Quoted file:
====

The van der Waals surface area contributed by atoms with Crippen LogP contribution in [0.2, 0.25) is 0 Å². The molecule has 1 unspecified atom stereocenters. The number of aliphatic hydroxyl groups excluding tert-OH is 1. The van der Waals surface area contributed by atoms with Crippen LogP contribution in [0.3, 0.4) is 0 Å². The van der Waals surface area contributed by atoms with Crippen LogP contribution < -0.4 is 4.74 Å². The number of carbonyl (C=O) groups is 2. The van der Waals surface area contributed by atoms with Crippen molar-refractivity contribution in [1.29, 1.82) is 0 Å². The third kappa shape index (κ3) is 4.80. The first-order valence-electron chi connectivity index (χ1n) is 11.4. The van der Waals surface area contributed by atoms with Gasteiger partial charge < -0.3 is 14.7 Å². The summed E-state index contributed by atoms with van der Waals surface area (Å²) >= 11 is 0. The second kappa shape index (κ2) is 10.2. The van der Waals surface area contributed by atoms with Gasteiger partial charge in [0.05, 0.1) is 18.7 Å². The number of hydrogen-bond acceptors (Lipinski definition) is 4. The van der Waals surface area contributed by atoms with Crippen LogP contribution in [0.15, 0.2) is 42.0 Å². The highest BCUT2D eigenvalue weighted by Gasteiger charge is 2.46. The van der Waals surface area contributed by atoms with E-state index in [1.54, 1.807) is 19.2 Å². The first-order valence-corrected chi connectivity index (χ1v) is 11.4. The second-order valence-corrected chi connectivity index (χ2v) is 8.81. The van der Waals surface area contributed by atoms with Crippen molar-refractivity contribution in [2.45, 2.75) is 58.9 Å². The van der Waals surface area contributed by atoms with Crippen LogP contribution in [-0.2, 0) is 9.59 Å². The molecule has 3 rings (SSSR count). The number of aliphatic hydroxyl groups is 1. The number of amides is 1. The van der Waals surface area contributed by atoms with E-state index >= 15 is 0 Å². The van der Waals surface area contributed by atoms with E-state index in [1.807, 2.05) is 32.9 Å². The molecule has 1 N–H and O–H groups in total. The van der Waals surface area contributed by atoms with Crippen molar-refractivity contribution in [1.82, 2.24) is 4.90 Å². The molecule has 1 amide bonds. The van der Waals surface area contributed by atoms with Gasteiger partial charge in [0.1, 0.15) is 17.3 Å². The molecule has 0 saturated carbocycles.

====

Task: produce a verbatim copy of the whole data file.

The van der Waals surface area contributed by atoms with Crippen LogP contribution in [0.2, 0.25) is 0 Å². The molecule has 1 unspecified atom stereocenters. The number of aliphatic hydroxyl groups excluding tert-OH is 1. The van der Waals surface area contributed by atoms with Crippen LogP contribution in [0.3, 0.4) is 0 Å². The van der Waals surface area contributed by atoms with Crippen LogP contribution < -0.4 is 4.74 Å². The number of carbonyl (C=O) groups is 2. The van der Waals surface area contributed by atoms with Crippen molar-refractivity contribution in [1.29, 1.82) is 0 Å². The third kappa shape index (κ3) is 4.80. The first-order valence-electron chi connectivity index (χ1n) is 11.4. The van der Waals surface area contributed by atoms with Gasteiger partial charge < -0.3 is 14.7 Å². The summed E-state index contributed by atoms with van der Waals surface area (Å²) >= 11 is 0. The second kappa shape index (κ2) is 10.2. The van der Waals surface area contributed by atoms with Gasteiger partial charge in [0.05, 0.1) is 18.7 Å². The number of hydrogen-bond acceptors (Lipinski definition) is 4. The van der Waals surface area contributed by atoms with Crippen LogP contribution in [0.15, 0.2) is 42.0 Å². The highest BCUT2D eigenvalue weighted by Gasteiger charge is 2.46. The van der Waals surface area contributed by atoms with E-state index in [1.54, 1.807) is 19.2 Å². The first-order valence-corrected chi connectivity index (χ1v) is 11.4. The second-order valence-corrected chi connectivity index (χ2v) is 8.81. The van der Waals surface area contributed by atoms with Crippen molar-refractivity contribution in [2.45, 2.75) is 58.9 Å². The van der Waals surface area contributed by atoms with Crippen LogP contribution in [-0.2, 0) is 9.59 Å². The molecule has 3 rings (SSSR count). The number of aliphatic hydroxyl groups is 1. The number of amides is 1. The van der Waals surface area contributed by atoms with E-state index >= 15 is 0 Å². The van der Waals surface area contributed by atoms with E-state index in [1.807, 2.05) is 32.9 Å². The molecule has 1 N–H and O–H groups in total. The van der Waals surface area contributed by atoms with Crippen molar-refractivity contribution in [1.82, 2.24) is 4.90 Å². The molecule has 1 amide bonds. The van der Waals surface area contributed by atoms with Gasteiger partial charge in [0.1, 0.15) is 17.3 Å². The molecule has 0 saturated carbocycles.